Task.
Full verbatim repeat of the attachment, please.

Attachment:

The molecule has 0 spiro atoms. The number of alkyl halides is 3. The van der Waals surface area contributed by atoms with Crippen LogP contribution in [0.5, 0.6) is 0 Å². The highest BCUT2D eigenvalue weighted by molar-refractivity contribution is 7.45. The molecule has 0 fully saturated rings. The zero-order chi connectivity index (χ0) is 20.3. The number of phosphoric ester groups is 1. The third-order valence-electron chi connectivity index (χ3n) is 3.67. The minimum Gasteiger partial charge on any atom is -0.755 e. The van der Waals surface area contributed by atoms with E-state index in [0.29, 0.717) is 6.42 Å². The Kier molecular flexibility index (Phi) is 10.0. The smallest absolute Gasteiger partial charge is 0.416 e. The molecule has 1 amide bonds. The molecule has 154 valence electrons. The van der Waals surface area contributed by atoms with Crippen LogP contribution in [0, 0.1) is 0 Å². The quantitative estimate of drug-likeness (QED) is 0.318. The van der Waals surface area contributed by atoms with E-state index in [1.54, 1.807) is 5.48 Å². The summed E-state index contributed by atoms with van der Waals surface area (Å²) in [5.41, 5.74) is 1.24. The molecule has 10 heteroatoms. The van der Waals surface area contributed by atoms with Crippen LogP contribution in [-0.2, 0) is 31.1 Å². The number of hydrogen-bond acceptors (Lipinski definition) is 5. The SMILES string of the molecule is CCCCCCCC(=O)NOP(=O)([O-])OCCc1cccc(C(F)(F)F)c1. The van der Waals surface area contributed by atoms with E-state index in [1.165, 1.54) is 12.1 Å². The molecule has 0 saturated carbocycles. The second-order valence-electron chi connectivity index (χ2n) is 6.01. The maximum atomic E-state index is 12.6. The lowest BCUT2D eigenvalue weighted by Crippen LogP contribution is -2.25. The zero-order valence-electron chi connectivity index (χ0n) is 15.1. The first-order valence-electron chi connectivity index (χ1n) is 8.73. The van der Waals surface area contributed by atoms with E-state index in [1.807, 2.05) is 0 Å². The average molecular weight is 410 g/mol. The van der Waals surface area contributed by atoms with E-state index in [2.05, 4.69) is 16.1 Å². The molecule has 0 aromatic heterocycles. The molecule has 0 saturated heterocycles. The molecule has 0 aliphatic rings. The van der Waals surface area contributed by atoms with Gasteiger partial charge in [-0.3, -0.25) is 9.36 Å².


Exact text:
The molecule has 0 spiro atoms. The number of alkyl halides is 3. The van der Waals surface area contributed by atoms with Crippen LogP contribution in [0.5, 0.6) is 0 Å². The highest BCUT2D eigenvalue weighted by molar-refractivity contribution is 7.45. The molecule has 0 fully saturated rings. The zero-order chi connectivity index (χ0) is 20.3. The number of phosphoric ester groups is 1. The third-order valence-electron chi connectivity index (χ3n) is 3.67. The minimum Gasteiger partial charge on any atom is -0.755 e. The van der Waals surface area contributed by atoms with E-state index in [0.29, 0.717) is 6.42 Å². The Kier molecular flexibility index (Phi) is 10.0. The smallest absolute Gasteiger partial charge is 0.416 e. The molecule has 1 amide bonds. The molecule has 154 valence electrons. The van der Waals surface area contributed by atoms with Crippen LogP contribution in [0, 0.1) is 0 Å². The quantitative estimate of drug-likeness (QED) is 0.318. The van der Waals surface area contributed by atoms with E-state index in [1.54, 1.807) is 5.48 Å². The summed E-state index contributed by atoms with van der Waals surface area (Å²) in [5.41, 5.74) is 1.24. The molecule has 10 heteroatoms. The van der Waals surface area contributed by atoms with Crippen LogP contribution in [-0.2, 0) is 31.1 Å². The number of hydrogen-bond acceptors (Lipinski definition) is 5. The SMILES string of the molecule is CCCCCCCC(=O)NOP(=O)([O-])OCCc1cccc(C(F)(F)F)c1. The van der Waals surface area contributed by atoms with E-state index in [1.165, 1.54) is 12.1 Å². The molecule has 0 saturated carbocycles. The second-order valence-electron chi connectivity index (χ2n) is 6.01. The maximum atomic E-state index is 12.6. The lowest BCUT2D eigenvalue weighted by Crippen LogP contribution is -2.25. The zero-order valence-electron chi connectivity index (χ0n) is 15.1. The first-order valence-electron chi connectivity index (χ1n) is 8.73. The van der Waals surface area contributed by atoms with E-state index in [1.807, 2.05) is 0 Å². The average molecular weight is 410 g/mol. The van der Waals surface area contributed by atoms with E-state index in [2.05, 4.69) is 16.1 Å². The molecule has 0 aromatic heterocycles. The molecule has 0 saturated heterocycles. The molecule has 0 aliphatic rings. The van der Waals surface area contributed by atoms with Gasteiger partial charge in [-0.3, -0.25) is 9.36 Å².